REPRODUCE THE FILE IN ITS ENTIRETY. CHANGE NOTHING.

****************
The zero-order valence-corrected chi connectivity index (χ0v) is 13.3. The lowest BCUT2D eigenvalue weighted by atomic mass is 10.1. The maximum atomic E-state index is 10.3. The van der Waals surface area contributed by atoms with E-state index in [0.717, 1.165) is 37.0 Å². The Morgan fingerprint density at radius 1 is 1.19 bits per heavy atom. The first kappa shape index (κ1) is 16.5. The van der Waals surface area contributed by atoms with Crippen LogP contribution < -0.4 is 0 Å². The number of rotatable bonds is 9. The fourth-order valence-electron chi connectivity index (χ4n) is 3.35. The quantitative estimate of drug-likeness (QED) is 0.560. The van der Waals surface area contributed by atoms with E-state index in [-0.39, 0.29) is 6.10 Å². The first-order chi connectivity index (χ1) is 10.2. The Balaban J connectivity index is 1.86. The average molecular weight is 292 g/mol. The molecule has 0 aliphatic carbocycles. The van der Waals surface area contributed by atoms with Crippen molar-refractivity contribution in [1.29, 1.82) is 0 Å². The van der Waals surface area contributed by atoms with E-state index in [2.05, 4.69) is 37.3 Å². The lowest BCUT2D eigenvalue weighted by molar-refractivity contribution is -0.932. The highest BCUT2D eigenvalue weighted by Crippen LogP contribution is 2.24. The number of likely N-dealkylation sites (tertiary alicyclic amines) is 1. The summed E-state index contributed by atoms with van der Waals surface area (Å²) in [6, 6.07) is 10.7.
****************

The zero-order valence-corrected chi connectivity index (χ0v) is 13.3. The lowest BCUT2D eigenvalue weighted by atomic mass is 10.1. The maximum atomic E-state index is 10.3. The van der Waals surface area contributed by atoms with E-state index in [0.717, 1.165) is 37.0 Å². The Morgan fingerprint density at radius 1 is 1.19 bits per heavy atom. The first kappa shape index (κ1) is 16.5. The van der Waals surface area contributed by atoms with Crippen LogP contribution < -0.4 is 0 Å². The number of rotatable bonds is 9. The fourth-order valence-electron chi connectivity index (χ4n) is 3.35. The quantitative estimate of drug-likeness (QED) is 0.560. The van der Waals surface area contributed by atoms with E-state index in [-0.39, 0.29) is 6.10 Å². The first-order chi connectivity index (χ1) is 10.2. The Balaban J connectivity index is 1.86. The average molecular weight is 292 g/mol. The molecule has 0 aliphatic carbocycles. The van der Waals surface area contributed by atoms with Crippen molar-refractivity contribution in [1.29, 1.82) is 0 Å². The van der Waals surface area contributed by atoms with E-state index in [2.05, 4.69) is 37.3 Å². The lowest BCUT2D eigenvalue weighted by molar-refractivity contribution is -0.932. The highest BCUT2D eigenvalue weighted by Crippen LogP contribution is 2.24. The number of likely N-dealkylation sites (tertiary alicyclic amines) is 1. The summed E-state index contributed by atoms with van der Waals surface area (Å²) in [6, 6.07) is 10.7.